Before you continue to put your foot in your mouth by clamouring for impeachment because of the amount of executive orders the POTUS as signed, do a little research outside of Fox News and see how many executive orders past Presidents have signed. You will be surprised.

        • January 31, 2014 at 12:47 pm
          Agent says:
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          Jackson, There have been many things this President has done to warrant Impeachment. Trying to rule like a Dictator is only the most recent. How about serial lying to the American People that if you like your Healthcare, you can keep it, PERIOD! If you like your doctor, you can keep him, PERIOD! You will save $2,500 on your family premiums! All are bald faced lies that will affect hundreds of millions of citizens when the dust clears this year. This President is the Liar in Chief and does not represent the people so he needs to be held accountable for the mess he has made with both Healthcare and the Economy which has been in the doldrums for 5 years and is getting worse.

  • January 30, 2014 at 8:38 pm
    JulesGa says:
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    FEMA’s own publications show it collected $6 billion more in premiums than it paid in claims through 2012. I’m no math whiz so I’m having trouble making $6 billion in the black = $24 billion in the red. I’m sure there is no mismanagement on the part of FEMA. No, couldn’t be. It has to be that homeowners somehow got hold of all that money.

    • February 2, 2014 at 8:40 pm
      gerard says:
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      Great post! The US Senate has to get this information for an investigation. I actually feel flood premiums should be reduced!!!

  • January 31, 2014 at 10:52 am
    HighandDry says:
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    Is there tornado insurance? Fire in hills out west insurance? In fourty years never had water/floods or flood insurance but all of a sudden there is insurance to satisfy the bank and insurance company. Now I’m up to almost $2,000.00 per year to pay for damage to homes on the beach, insurance company fees and so the bankers can sleep nights. I can’t afford this at the current rates and can’t head for the hills as the folks on the rivers are probably in the same boat. So I need to pay for all the woes of politicians and federal mismanagement and also watch my tax dollars go overseas to help flood zones not in the U.S.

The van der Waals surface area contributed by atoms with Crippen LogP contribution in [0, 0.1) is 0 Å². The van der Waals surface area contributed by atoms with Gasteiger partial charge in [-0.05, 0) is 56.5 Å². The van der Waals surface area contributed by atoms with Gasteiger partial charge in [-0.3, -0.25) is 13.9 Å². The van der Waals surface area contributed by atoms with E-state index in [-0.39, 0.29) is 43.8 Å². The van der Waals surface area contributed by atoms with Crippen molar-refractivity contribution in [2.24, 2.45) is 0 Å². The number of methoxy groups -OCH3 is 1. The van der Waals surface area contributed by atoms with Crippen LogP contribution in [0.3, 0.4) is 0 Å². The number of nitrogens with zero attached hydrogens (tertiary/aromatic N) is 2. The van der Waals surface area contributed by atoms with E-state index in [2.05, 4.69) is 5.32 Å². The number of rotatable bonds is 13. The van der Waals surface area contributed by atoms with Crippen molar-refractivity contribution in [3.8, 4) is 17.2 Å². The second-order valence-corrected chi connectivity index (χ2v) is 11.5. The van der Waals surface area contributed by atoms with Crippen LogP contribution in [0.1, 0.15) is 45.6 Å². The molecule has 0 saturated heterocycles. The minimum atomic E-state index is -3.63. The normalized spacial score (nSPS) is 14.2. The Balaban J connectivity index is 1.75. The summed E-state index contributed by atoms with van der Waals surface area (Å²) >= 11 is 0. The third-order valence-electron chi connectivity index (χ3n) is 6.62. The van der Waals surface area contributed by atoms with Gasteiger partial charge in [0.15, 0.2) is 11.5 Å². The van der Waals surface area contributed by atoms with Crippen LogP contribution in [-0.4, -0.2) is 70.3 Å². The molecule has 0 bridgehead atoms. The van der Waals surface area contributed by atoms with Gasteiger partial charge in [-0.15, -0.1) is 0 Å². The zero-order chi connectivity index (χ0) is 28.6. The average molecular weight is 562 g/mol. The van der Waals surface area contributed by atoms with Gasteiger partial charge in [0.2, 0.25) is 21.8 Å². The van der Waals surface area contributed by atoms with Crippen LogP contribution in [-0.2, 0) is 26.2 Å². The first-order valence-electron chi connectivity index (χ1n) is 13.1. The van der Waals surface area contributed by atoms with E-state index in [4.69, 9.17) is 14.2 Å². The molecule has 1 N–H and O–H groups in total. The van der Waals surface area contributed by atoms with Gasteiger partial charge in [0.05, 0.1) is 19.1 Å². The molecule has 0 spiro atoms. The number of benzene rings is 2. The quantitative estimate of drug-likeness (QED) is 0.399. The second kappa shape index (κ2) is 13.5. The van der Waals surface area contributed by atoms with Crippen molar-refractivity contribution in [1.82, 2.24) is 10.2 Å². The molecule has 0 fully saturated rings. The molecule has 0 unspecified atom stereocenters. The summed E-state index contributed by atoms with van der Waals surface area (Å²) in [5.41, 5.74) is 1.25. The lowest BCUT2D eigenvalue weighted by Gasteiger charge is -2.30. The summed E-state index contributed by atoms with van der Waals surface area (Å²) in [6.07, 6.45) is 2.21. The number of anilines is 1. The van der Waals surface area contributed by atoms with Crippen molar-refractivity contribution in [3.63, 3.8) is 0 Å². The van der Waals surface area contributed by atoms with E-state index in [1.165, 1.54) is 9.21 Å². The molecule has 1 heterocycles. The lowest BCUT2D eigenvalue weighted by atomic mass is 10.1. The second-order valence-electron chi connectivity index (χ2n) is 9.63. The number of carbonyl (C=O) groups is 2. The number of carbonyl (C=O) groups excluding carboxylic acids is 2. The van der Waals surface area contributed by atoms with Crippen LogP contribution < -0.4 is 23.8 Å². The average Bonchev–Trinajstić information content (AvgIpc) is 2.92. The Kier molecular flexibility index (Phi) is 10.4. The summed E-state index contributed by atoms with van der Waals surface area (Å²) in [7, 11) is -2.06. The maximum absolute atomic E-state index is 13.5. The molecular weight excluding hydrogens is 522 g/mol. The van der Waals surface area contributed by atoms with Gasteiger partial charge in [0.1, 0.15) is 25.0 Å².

So the Senate says give the little guy a break for a few years before we empty his pockets and the House thinks we should just give all our hard earned pay to FEMA. Good Grief! And all these folks chirping in to slam the folks near water, may the earthquake, fire, tornados and sink holes threaten your way of life so FEMA can redraw the maps for all the other natural disasters heading our way. Just think of all the money they can squeeze out of taxpayers.

    • February 2, 2014 at 8:53 pm
      gerard says:
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      Will FEMA single out coastal properties for egregious premiums and onerous modifications like elevating homes or will FEMA demand that homes, businesses and apartment complexes in tornado areas be built under ground now? What about existing structures? Will they too be forced to pay 10k-30k premiums? And what about homes in mud slide areas or areas of brush or forest fires??

      STOP FEMA NOW!!!!

  • January 31, 2014 at 6:22 pm
    riskmanager says: